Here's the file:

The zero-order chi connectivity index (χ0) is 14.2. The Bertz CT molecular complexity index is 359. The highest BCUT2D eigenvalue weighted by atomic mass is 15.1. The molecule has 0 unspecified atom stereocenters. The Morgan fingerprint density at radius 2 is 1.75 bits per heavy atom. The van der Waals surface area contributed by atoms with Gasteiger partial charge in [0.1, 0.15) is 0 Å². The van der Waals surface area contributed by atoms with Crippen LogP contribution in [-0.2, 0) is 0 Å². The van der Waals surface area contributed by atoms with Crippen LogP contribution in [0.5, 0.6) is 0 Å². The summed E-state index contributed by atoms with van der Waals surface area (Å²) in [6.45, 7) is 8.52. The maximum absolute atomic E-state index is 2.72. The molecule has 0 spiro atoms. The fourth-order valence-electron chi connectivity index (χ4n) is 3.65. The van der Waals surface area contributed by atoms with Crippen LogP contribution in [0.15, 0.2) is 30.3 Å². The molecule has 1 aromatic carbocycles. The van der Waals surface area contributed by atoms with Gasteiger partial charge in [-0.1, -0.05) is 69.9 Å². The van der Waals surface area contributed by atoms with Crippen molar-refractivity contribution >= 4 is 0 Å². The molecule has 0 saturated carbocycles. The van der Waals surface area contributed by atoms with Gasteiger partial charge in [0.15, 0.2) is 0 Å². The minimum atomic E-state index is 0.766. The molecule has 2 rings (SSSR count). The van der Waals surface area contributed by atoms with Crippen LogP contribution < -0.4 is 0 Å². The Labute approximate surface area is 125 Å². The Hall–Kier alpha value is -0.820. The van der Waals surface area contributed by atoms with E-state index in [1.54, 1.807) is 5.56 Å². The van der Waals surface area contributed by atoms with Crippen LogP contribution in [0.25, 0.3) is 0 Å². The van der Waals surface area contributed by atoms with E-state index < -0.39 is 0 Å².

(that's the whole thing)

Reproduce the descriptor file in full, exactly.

The zero-order chi connectivity index (χ0) is 14.2. The Bertz CT molecular complexity index is 359. The highest BCUT2D eigenvalue weighted by atomic mass is 15.1. The molecule has 0 unspecified atom stereocenters. The Morgan fingerprint density at radius 2 is 1.75 bits per heavy atom. The van der Waals surface area contributed by atoms with Gasteiger partial charge in [0.1, 0.15) is 0 Å². The van der Waals surface area contributed by atoms with Crippen LogP contribution in [-0.2, 0) is 0 Å². The van der Waals surface area contributed by atoms with Crippen LogP contribution in [0.5, 0.6) is 0 Å². The summed E-state index contributed by atoms with van der Waals surface area (Å²) in [6.45, 7) is 8.52. The maximum absolute atomic E-state index is 2.72. The molecule has 0 spiro atoms. The fourth-order valence-electron chi connectivity index (χ4n) is 3.65. The van der Waals surface area contributed by atoms with Crippen LogP contribution in [0.15, 0.2) is 30.3 Å². The molecule has 1 aromatic carbocycles. The van der Waals surface area contributed by atoms with Gasteiger partial charge in [-0.1, -0.05) is 69.9 Å². The van der Waals surface area contributed by atoms with Crippen molar-refractivity contribution >= 4 is 0 Å². The molecule has 0 saturated carbocycles. The van der Waals surface area contributed by atoms with Gasteiger partial charge in [0.15, 0.2) is 0 Å². The minimum atomic E-state index is 0.766. The molecule has 2 rings (SSSR count). The van der Waals surface area contributed by atoms with Crippen LogP contribution < -0.4 is 0 Å². The Labute approximate surface area is 125 Å². The Hall–Kier alpha value is -0.820. The van der Waals surface area contributed by atoms with E-state index in [1.54, 1.807) is 5.56 Å². The van der Waals surface area contributed by atoms with Crippen LogP contribution in [0.25, 0.3) is 0 Å². The van der Waals surface area contributed by atoms with E-state index < -0.39 is 0 Å².